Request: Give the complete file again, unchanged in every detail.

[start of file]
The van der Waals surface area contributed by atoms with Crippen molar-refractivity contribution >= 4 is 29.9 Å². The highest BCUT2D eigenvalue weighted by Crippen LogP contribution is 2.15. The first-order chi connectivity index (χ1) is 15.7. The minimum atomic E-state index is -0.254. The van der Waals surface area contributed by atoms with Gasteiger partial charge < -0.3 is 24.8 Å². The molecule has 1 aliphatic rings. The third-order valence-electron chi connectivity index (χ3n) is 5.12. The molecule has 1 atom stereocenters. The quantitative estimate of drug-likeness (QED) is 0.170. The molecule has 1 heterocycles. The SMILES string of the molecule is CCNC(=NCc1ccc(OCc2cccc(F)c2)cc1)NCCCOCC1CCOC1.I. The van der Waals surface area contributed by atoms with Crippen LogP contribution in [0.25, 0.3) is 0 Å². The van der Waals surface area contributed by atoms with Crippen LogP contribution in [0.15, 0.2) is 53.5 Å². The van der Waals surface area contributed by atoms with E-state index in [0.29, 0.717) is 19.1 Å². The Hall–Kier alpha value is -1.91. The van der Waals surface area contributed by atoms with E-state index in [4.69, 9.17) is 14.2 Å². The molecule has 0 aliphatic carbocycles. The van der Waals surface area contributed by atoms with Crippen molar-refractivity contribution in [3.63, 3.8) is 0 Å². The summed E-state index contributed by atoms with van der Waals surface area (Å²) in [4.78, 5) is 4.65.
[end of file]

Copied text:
The van der Waals surface area contributed by atoms with Crippen molar-refractivity contribution >= 4 is 29.9 Å². The highest BCUT2D eigenvalue weighted by Crippen LogP contribution is 2.15. The first-order chi connectivity index (χ1) is 15.7. The minimum atomic E-state index is -0.254. The van der Waals surface area contributed by atoms with Gasteiger partial charge < -0.3 is 24.8 Å². The molecule has 1 aliphatic rings. The third-order valence-electron chi connectivity index (χ3n) is 5.12. The molecule has 1 atom stereocenters. The quantitative estimate of drug-likeness (QED) is 0.170. The molecule has 1 heterocycles. The SMILES string of the molecule is CCNC(=NCc1ccc(OCc2cccc(F)c2)cc1)NCCCOCC1CCOC1.I. The van der Waals surface area contributed by atoms with Crippen LogP contribution in [0.25, 0.3) is 0 Å². The van der Waals surface area contributed by atoms with Crippen LogP contribution in [0.15, 0.2) is 53.5 Å². The van der Waals surface area contributed by atoms with E-state index in [0.29, 0.717) is 19.1 Å². The Hall–Kier alpha value is -1.91. The van der Waals surface area contributed by atoms with E-state index in [4.69, 9.17) is 14.2 Å². The molecule has 0 aliphatic carbocycles. The van der Waals surface area contributed by atoms with Crippen molar-refractivity contribution in [3.63, 3.8) is 0 Å². The summed E-state index contributed by atoms with van der Waals surface area (Å²) in [4.78, 5) is 4.65.